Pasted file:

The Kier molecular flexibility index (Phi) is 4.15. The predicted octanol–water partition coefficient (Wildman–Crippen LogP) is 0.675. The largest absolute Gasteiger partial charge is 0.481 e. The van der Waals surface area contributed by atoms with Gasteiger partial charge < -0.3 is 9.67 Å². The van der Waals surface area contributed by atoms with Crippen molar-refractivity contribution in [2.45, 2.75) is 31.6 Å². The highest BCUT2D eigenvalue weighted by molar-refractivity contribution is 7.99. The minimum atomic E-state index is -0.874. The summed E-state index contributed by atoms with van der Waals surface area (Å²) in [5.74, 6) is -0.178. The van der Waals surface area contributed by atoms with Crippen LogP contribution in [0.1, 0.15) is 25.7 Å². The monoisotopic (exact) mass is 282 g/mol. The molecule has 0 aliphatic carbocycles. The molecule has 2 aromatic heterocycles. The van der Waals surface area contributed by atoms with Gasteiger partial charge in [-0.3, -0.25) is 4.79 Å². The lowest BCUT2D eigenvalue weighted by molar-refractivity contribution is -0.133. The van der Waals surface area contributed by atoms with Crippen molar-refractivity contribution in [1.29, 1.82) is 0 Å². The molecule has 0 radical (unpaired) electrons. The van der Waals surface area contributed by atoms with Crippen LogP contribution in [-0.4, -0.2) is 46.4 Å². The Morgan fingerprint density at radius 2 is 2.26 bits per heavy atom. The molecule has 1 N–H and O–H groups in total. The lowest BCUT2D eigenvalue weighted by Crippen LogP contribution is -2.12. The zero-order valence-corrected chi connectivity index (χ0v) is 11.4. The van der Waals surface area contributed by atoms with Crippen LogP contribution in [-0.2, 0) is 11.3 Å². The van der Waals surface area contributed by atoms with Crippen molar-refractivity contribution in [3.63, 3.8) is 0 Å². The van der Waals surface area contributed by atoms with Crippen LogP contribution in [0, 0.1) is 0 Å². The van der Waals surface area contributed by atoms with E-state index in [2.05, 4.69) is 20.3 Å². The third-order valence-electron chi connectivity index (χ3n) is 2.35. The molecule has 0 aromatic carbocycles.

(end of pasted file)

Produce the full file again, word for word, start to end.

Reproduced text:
The Kier molecular flexibility index (Phi) is 4.15. The predicted octanol–water partition coefficient (Wildman–Crippen LogP) is 0.675. The largest absolute Gasteiger partial charge is 0.481 e. The van der Waals surface area contributed by atoms with Gasteiger partial charge < -0.3 is 9.67 Å². The van der Waals surface area contributed by atoms with Crippen molar-refractivity contribution in [2.45, 2.75) is 31.6 Å². The highest BCUT2D eigenvalue weighted by molar-refractivity contribution is 7.99. The minimum atomic E-state index is -0.874. The summed E-state index contributed by atoms with van der Waals surface area (Å²) in [5.74, 6) is -0.178. The van der Waals surface area contributed by atoms with Crippen LogP contribution in [0.1, 0.15) is 25.7 Å². The monoisotopic (exact) mass is 282 g/mol. The molecule has 0 aliphatic carbocycles. The molecule has 2 aromatic heterocycles. The van der Waals surface area contributed by atoms with Gasteiger partial charge in [-0.3, -0.25) is 4.79 Å². The lowest BCUT2D eigenvalue weighted by molar-refractivity contribution is -0.133. The van der Waals surface area contributed by atoms with Crippen molar-refractivity contribution in [1.29, 1.82) is 0 Å². The molecule has 0 radical (unpaired) electrons. The van der Waals surface area contributed by atoms with Crippen LogP contribution in [-0.4, -0.2) is 46.4 Å². The Morgan fingerprint density at radius 2 is 2.26 bits per heavy atom. The molecule has 1 N–H and O–H groups in total. The lowest BCUT2D eigenvalue weighted by Crippen LogP contribution is -2.12. The zero-order valence-corrected chi connectivity index (χ0v) is 11.4. The van der Waals surface area contributed by atoms with Crippen LogP contribution in [-0.2, 0) is 11.3 Å². The van der Waals surface area contributed by atoms with Crippen molar-refractivity contribution in [3.63, 3.8) is 0 Å². The van der Waals surface area contributed by atoms with Crippen LogP contribution in [0, 0.1) is 0 Å². The van der Waals surface area contributed by atoms with E-state index in [2.05, 4.69) is 20.3 Å². The third-order valence-electron chi connectivity index (χ3n) is 2.35. The molecule has 0 aromatic carbocycles.